So the deal is that the Mahars, the big bird-like things, govern the dumb Sagoths via mind control. The Sagoths collect slaves from the local tribes and use those slaves to work in the Mahars’ caverns, digging and stuff. Also, occasionally the Mahars will eat one of the slaves, just to keep them on their toes. (Jefferson Davis used to do the same thing.) The local tribes, despite speaking English and not having to rely on mind control, have not been able to fight back against the Mahars. But that’s only because no daring men from the Earth’s surface have been here to do it for them! Things are bound to change for the better now that Perry the elderly one and David the beefy one have arrived.
As expected, Perry and David are not particularly bothered by their enslavement. Perry gets to sift through the Mahars’ library (note: the Mahars have a library), figure out their written language and learn their history, while David promptly escapes. He meets up with a fellow named Ra (Cy Grant), a local tribesman who is at first David’s enemy and they fight, but then they become friends. David does the whole “I am called ‘David’ thing” again, but of course Ra speaks English anyway, like everybody else in (and, apparently, under) the world.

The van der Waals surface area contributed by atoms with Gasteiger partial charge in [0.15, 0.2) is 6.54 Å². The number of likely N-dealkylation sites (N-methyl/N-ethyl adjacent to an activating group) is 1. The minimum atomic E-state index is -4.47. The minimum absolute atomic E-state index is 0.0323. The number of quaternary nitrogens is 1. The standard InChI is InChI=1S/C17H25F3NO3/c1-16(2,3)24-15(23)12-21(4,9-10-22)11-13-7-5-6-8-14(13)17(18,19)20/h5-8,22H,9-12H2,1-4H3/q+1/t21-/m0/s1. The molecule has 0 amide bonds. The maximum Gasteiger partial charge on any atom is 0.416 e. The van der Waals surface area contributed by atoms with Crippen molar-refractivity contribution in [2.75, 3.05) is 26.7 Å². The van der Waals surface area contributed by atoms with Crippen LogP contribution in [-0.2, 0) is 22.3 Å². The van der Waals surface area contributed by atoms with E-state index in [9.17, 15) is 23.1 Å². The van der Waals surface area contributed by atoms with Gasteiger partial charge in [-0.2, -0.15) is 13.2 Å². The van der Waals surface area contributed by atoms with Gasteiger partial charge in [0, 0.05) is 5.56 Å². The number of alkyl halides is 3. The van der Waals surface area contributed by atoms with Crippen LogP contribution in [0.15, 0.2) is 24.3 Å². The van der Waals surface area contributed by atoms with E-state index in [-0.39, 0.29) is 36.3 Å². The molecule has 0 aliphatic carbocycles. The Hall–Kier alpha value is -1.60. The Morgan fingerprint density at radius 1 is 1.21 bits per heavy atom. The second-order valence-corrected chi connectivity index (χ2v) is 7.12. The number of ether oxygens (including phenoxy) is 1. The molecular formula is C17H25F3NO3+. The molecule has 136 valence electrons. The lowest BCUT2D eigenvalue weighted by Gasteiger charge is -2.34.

David and Perry rally the local tribes together to fight the Mahars. Perry even shows them how to use a bow and arrow, which they have never seen before. Naturally, this primitive tribe of hunter-gatherers needs a fussy, 70-year-old British scientist to teach them basic survival skills. No wonder they’re constantly being enslaved by bird-monsters.